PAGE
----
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Just a touch away

County generators on remote control

January 31, 2014
By Chad Clem Staff Writer , The Inter-Mountain

ELKINS - Though this winter's weather seems to be in a milder pattern for the time being, the Randolph County Office of Emergency Management is prepared for the worst.

Jim Wise, director of the Randolph County OEM, can now remotely control the system of generators in the county's fire departments from his office in Elkins.

The generators were purchased by the Randolph County Commission, many of them in 2012 and 2013, for use during emergencies, so that the county's fire departments can be used as heating or cooling centers for the public during any future power outage.

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The Inter-Mountain photo by Chad Clem
Jim Wise, director of the Randolph County Office of Emergency Management, can control the county’s system of generators from his office in Elkins.

"The (June 2012) derecho storm really was a wake-up call for us," said Randolph County Commissioner Mike Taylor. "After that we performed a needs assessment. We started talking about getting generators for the local fire departments. And then Super Storm Sandy happened and people were without power again for an extended amount of time. That really sealed the decision-making process."

Taylor said the generators were bought and installed in nine fire departments across the county, as well as the Mill Creek Nutrition Center and the Harman Health Center.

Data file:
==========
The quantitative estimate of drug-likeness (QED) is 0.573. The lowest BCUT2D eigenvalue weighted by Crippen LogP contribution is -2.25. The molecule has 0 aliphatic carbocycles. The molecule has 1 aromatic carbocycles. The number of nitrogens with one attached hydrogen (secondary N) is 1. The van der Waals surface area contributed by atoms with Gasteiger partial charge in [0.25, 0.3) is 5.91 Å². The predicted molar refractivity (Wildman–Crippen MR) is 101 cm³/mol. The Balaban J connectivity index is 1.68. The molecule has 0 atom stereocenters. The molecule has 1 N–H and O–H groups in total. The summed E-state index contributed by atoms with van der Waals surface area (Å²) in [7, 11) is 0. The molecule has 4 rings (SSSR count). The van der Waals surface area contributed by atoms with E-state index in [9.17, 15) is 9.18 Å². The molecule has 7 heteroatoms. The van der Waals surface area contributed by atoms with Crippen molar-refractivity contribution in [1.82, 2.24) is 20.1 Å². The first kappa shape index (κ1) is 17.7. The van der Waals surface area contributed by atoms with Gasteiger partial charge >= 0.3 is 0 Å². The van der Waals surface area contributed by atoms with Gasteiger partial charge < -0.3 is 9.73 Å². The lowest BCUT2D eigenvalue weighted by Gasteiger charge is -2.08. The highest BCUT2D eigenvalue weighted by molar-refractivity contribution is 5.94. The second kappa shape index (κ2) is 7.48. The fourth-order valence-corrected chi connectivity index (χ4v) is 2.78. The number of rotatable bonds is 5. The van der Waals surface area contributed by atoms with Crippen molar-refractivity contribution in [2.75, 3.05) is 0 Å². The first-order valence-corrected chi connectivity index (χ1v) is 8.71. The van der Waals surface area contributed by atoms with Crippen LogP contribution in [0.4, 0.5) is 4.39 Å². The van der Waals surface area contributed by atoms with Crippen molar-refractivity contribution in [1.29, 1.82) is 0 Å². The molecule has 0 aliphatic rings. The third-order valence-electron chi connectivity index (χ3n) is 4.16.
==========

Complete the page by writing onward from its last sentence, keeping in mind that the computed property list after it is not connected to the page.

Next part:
"It took about six months to get everything done," Taylor said. "The Commission is happy to say that the generators are up and running."

Wise helps control the generators through a web-based program named Omnimetrix that allows him to remotely monitor the status of each of the generators from his office or from his smart phone.

"Most of the generators are connected through cell phone towers. Others in areas that don't have cell service are connected to a satellite link," Wise said.

"We were also able to retrofit older generators at those locations to allow us to monitor those as well."

The system allows Wise to turn each of the generators on and off, shows him how long each has been running and informs him of any maintenance issues - all by remote cellular or satellite connection. If there is a technical or mechanical problem, Wise said that it is easy to get technicians on site relatively quickly so they can fix it.

The system has been in place since November 2013, and though no major power outage has occurred in that time, Wise says officials are ready to respond if and when one does.

"The system is so much more efficient," Wise said. "It pays for itself. It gives us accountability and allows us to be ready to go should anything happen."



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